## Abstract

Surface electromyography is used in research, to estimate the activity of muscle, in prosthetic design, to provide a control signal, and in biofeedback, to provide subjects with a visual or auditory indication of muscle contraction. Unfortunately, successful applications are limited by the variability in the signal and the consequent poor quality of estimates. I propose to use a nonlinear recursive filter based on Bayesian estimation. The desired filtered signal is modeled as a combined diffusion and jump process and the measured electromyographic (EMG) signal is modeled as a random process with a density in the exponential family and rate given by the desired signal. The rate is estimated on-line by calculating the full conditional density given all past measurements from a single electrode. The Bayesian estimate gives the filtered signal that best describes the observed EMG signal. This estimate yields results with very low short-time variability but also with the capability of very rapid response to change. The estimate approximates isometric joint torque with lower error and higher signal-to-noise ratio than current linear methods. Use of the nonlinear filter significantly reduces noise compared with current algorithms, and it may therefore permit more effective use of the EMG signal for prosthetic control, biofeedback, and neurophysiology research.

## INTRODUCTION

Surface electromyography has been studied for >50 yr as a noninvasive measure of the activity in voluntary muscles. There are currently at least three major areas of application: *1*) interpretation of neural control signals for research (Merletti et al. 1999), *2*) extraction of a voluntary command signal for control of prosthetic or robotic devices (Dipietro et al. 2005; Light and Chappell 2000; Light et al. 2002; Park and Meek 1995) or stimulation of functionally denervated muscles (Hefftner and Jaros 1988; Hefftner et al. 1988), and *3*) biofeedback to subjects to change patterns of voluntary muscle contraction (Ince et al. 1984, 1985). Each of these applications requires filtering of the electromyographic (EMG) signal to extract a smoothed signal related to muscle force or voluntary drive to muscle.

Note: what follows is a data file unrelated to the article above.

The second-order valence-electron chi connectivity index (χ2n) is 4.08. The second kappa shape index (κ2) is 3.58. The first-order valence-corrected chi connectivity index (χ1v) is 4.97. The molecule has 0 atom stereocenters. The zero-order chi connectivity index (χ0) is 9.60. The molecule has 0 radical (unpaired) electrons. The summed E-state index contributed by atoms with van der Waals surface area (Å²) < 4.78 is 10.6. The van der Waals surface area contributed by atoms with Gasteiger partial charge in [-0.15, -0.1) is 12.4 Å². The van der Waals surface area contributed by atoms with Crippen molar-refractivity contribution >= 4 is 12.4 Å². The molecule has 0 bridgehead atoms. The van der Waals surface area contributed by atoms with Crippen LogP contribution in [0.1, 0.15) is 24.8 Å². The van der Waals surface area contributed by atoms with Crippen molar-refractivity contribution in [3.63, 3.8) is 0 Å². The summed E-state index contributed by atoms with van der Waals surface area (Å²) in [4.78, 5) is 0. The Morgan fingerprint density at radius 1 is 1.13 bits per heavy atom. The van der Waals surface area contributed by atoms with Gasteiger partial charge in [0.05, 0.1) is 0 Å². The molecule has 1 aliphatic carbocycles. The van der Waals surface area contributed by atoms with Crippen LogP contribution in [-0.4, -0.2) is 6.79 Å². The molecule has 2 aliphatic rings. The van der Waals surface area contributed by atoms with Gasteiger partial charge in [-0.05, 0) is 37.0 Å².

Many current methods for filtering are based on a model of the EMG signal as amplitude-modulated band-limited noise (Clancy et al. 2001; D'Alessio and Conforto 2001). Algorithms for interpretation of the EMG signal attempt to demodulate the signal to recover the amplitude envelope (Hogan 1976). Over 25 yr ago, Hogan showed that the maximum likelihood estimator for the envelope can be extracted by squaring the EMG signal at each point in time, followed by low-pass filtering to smooth the resulting estimate (Hogan and Mann 1980a,b). In most current applications, this procedure is slightly modified so that the EMG signal is full-wave rectified rather than squared before filtering (Evans et al. 1984), and some journals consider this the “standard” method of analysis (ISEK 1996). It can be shown that this procedure is an optimal estimator under slight modifications of the original assumptions (Clancy and Hogan 1999; Clancy et al. 2001).